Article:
Russian Foreign Minister Sergei Lavrov has denounced allegations that Moscow was behind a failed plot to assassinate Montenegro's prime minister and overthrow his pro-Western government -- saying the claims are "unsubstantiated."
Lavrov on February 20 also dismissed a British media report claiming U.K. intelligence agents have concluded Moscow had given its "support and blessing" to a plot in October to assassinate then-Montenegrin Prime Minister Milo Djukanovic in order to undermine Podgorica's bid for NATO membership.
Lavrov said the reports were "far-fetched."
He said the British media had "more than once hyped scenarios out of thin air, such as the [Aleksandr] Litvinenko issue," referring to the former KGB officer and critic of President Vladimir Putin who was assassinated with radioactive poison in London in 2006.
Russian presidential spokesman Dmitry Peskov on February 20 called the reports "irresponsible" and said they were not supported by "concrete facts."
But Montenegrin special prosecutor Milivoje Katric told Montenegrin television on February 20 that "Russian state bodies were involved at a certain level."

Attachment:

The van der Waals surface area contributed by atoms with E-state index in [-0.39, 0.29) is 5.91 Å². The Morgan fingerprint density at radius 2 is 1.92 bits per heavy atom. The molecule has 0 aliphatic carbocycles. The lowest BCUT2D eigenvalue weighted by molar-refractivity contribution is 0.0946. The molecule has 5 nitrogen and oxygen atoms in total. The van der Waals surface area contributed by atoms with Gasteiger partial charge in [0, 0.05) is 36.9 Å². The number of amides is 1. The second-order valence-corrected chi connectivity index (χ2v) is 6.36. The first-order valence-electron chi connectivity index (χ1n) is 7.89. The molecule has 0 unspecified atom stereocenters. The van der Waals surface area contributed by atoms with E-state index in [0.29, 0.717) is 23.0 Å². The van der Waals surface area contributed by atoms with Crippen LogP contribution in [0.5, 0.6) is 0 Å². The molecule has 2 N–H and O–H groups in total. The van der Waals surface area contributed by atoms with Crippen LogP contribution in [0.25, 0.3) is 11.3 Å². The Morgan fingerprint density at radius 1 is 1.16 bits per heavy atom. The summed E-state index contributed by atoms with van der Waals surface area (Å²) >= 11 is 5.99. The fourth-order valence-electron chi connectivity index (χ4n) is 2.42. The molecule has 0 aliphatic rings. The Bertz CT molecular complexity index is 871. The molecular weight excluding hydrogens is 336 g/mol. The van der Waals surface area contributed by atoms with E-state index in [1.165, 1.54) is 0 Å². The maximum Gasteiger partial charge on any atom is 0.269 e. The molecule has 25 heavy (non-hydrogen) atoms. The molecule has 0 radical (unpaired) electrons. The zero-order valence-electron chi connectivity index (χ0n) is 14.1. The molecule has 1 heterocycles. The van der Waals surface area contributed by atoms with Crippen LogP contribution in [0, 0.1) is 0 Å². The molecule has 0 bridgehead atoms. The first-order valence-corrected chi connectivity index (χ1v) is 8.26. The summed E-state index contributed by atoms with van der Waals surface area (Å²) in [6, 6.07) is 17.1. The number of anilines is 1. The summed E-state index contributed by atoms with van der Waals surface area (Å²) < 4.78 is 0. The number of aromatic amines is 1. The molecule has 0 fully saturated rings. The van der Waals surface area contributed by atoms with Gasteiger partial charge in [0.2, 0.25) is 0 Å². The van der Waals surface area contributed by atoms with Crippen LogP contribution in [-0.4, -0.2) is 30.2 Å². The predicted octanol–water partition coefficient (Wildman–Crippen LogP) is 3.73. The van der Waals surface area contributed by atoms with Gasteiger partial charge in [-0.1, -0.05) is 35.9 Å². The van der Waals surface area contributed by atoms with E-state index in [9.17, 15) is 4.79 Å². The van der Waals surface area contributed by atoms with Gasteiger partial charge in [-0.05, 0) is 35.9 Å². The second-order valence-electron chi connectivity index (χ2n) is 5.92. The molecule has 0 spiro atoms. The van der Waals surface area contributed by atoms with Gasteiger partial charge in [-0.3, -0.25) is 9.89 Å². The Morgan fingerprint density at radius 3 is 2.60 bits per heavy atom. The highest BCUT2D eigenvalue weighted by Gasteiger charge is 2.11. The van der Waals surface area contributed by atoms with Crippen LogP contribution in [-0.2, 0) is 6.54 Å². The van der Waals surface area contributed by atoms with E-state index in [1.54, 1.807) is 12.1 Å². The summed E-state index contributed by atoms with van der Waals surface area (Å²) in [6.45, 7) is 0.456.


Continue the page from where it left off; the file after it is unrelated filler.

Katric said one of the men arrested in the plot, Russian citizen Eduard Shishmakov, was a Russian secret service operative who once served as deputy military attache to Poland.
The Russian Embassy in Podgorica said it had received no official inquiries regarding the accusations.
London's Sunday Telegraph on February 19 quoted British government sources who said "the planned coup was one of the most blatant recent examples of an increasingly aggressive campaign of interference in Western affairs."
British Foreign Secretary Boris Johnson and U.S. Secretary of State Rex Tillerson also reportedly discussed the issue on the sidelines of the G20 summit in Bonn, Germany, on February 15.
About 20 people -- including Shishmakov, another Russian citizen, and many pro-Russia citizens of Serbia -- were arrested by Montenegrin police in October in connection with the alleged plot.
Montenegrin authorities have also blamed Moscow.
On February 15, Montenegro's parliament stripped two leaders of the pro-Russia opposition Democratic Front party of their parliamentary immunity over suspicions that they were involved.
But Montenegro's State Prosecutor Ivica Stankovic issued a special order later on February 15 that overruled an arrest warrant issued for the two pro-Russia opposition leaders -- Andrija Mandic and Milan Knezevic.
In an order widely seen as an attempt to ease tensions in the deeply divided country, Stankovic said Mandic and Knezevic do not need to be jailed as suspects.
Earlier, special prosecutor Milivoje Katnic had issued the arrest warrant against Mandic and Knezevic for alleged "acts against the constitutional order and security of Montenegro."
With reporting by The Sunday Telegraph, Interfax, AP, and AFP